Liked by 2 people

  3. “But still remains the motif of how pleasurable we women find it, to assert the loving tyranny of the nursery, of the convalescent chamber, over the men we love.”

    Hypatia; you’ve got it backwards, especially as you are married to a MD! 🙂

    This Queen Bee has a husband who enjoys waiting on her hand and foot; I think it’s that macho instinct to protect the female which is precisely why the femi-nazis annoy me so. They could ruin my advantageous scenario.

    Liked by 2 people

    1. What Liz said! Ideally, men and women will take care of each other in different ways, but when men fight the wars and confront the intruders and kill the bugs and also (usually) make most or all of the money, I will never mind cooking their meals and doing their laundry, because I know they are taking care of me far more than I am taking care of them.

      The question is, did Joey do any of those things? 🙂 Considering that Hypatia mentioned women who enjoyed spending money on Joey and “investing” in him, I am thinking not. If my instincts here are correct, Joey sounds like someone I would have zero interest in, and I don’t care how pretty he looks 🙂

      Liked by 3 people

      1. H’mmm, that’s interesting, JAC! Well, in the movie, made to code, Joey does get protective, at least once. But he doesn’t in the novel or the Broadway show. He’s a kind of sexual Mac the Knife! (Like in Threepenny Opera). Doncha ever fantasize about men like that?

        Liked by 2 people

      2. Do I ever fantasize about a man who has no intention of ever really doing anything for me other than screwing me? LOL, No I don’t. I guess I am more the romantic type: a guy like Joey just doesn’t sound like my cup of tea. 🙂

        Based on what little I know, he also sounds like someone who is extremely unlikely to actually exist in real life. A guy who does nothing for women, but is supposedly really good in bed? Mmmm, maybe, but not likely 🙂

        Liked by 2 people

    2. Well, y’know what, my darling ET?your response has convinced me there are two types of women. I totally admire you, the epitome of the Queen Bee! But I reckon I’m more of the worker-bee type. Chaqu’n a son gôut…

      Liked by 3 people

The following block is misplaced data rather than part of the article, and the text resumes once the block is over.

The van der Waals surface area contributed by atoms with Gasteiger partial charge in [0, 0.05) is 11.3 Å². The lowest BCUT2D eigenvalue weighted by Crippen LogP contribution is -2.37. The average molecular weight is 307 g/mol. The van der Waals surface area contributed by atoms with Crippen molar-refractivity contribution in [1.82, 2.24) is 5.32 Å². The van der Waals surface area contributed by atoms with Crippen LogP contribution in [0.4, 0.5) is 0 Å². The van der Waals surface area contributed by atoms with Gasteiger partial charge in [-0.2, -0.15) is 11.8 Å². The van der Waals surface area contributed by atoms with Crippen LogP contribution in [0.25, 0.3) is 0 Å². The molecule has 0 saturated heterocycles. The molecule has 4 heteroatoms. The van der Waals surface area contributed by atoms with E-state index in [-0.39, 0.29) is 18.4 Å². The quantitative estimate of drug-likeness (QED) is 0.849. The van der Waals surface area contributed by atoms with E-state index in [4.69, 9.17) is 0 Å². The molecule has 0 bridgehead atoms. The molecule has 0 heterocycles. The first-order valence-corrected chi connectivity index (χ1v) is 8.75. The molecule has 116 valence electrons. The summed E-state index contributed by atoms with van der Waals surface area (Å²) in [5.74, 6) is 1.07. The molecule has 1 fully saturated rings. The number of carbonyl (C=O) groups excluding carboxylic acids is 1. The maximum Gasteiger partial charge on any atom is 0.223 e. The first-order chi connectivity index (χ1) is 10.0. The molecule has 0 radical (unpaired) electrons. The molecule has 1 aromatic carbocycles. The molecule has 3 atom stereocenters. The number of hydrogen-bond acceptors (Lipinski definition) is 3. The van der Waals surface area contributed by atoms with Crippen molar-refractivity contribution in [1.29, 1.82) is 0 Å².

4. I should clarify: to me, a man who refuses to do anything for women and wants to be appreciated because he looks good and is good in bed is not masculine, he is a feminized man, and it is impossible for him to ever be attractive. To me, anyway 🙂

    Liked by 2 people

    1. Wow, maybe that’s what the commentator I heard yesterday meant by “feminized”. Thanks for this perspective, JAC, I really had no idea what she meant.
      Still I will recommend the novel. O’Hara is writing about a time in our country,,and a class of people, who were on their own, every man, and woman, for him or herself. And everybody so much more isolated than we are now! I mean, here we are on ST sharing intimate thoughts with like-minded people we’ve never met, As for Joey, picture him in some flea bag motel, one bare lightbulb dangling from the ceiling, scribbling off these barely literate letters ….no, I’da done his laundry too!

      Liked by 2 people

  5. Let me just recommend O’Hara’s brief novella to you all! Really he is a great writer, one who seemed in danger of dropping outta the canon. And a native son of Northeast Pa, so I’ve got a dog in the fight! You won’t be sorry! Without an acquaintance with the novella, this thread is just a general discussion about men vs. women.
    Read it, or a bit of it, for history! He’s writing about the late 1930s-early 40s a hardscrabble time in,our country. I say this is like Balzac cuz the only other epistolary novel I ever read where all the letters are from the same person is by Balzac (well till the very last one!) Anyway if you read novels for pleasure, give our Johnny (O’Hara) a chance!

    Like

Leave a Reply

Please log in using one of these methods to post your comment:

WordPress.com Logo

You are commenting using your WordPress.com account. Log Out /  Change )

Twitter picture

You are commenting using your Twitter account. Log Out /  Change )

Facebook photo

You are commenting using your Facebook account. Log Out /  Change )

Connecting to %s